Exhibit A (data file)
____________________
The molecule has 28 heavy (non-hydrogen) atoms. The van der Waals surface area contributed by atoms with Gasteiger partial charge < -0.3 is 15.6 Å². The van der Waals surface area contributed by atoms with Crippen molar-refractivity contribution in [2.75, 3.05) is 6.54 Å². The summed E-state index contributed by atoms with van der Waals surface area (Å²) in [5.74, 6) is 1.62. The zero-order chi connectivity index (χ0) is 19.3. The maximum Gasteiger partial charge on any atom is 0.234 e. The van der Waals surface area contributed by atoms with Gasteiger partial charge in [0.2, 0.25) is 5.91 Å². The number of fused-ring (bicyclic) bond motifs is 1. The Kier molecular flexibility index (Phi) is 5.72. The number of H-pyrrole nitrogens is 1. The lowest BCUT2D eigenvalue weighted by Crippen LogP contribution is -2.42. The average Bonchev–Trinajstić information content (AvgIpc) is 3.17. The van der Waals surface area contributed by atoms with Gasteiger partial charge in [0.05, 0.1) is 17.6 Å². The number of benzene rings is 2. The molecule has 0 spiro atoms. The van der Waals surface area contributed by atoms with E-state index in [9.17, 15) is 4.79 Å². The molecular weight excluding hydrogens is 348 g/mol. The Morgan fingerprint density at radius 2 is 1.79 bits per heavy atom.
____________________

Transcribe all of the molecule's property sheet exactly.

The molecule has 28 heavy (non-hydrogen) atoms. The van der Waals surface area contributed by atoms with Gasteiger partial charge < -0.3 is 15.6 Å². The van der Waals surface area contributed by atoms with Crippen molar-refractivity contribution in [2.75, 3.05) is 6.54 Å². The summed E-state index contributed by atoms with van der Waals surface area (Å²) in [5.74, 6) is 1.62. The zero-order chi connectivity index (χ0) is 19.3. The maximum Gasteiger partial charge on any atom is 0.234 e. The van der Waals surface area contributed by atoms with Gasteiger partial charge in [0.2, 0.25) is 5.91 Å². The number of fused-ring (bicyclic) bond motifs is 1. The Kier molecular flexibility index (Phi) is 5.72. The number of H-pyrrole nitrogens is 1. The lowest BCUT2D eigenvalue weighted by Crippen LogP contribution is -2.42. The average Bonchev–Trinajstić information content (AvgIpc) is 3.17. The van der Waals surface area contributed by atoms with Gasteiger partial charge in [0.05, 0.1) is 17.6 Å². The number of benzene rings is 2. The molecule has 0 spiro atoms. The van der Waals surface area contributed by atoms with E-state index in [9.17, 15) is 4.79 Å². The molecular weight excluding hydrogens is 348 g/mol. The Morgan fingerprint density at radius 2 is 1.79 bits per heavy atom.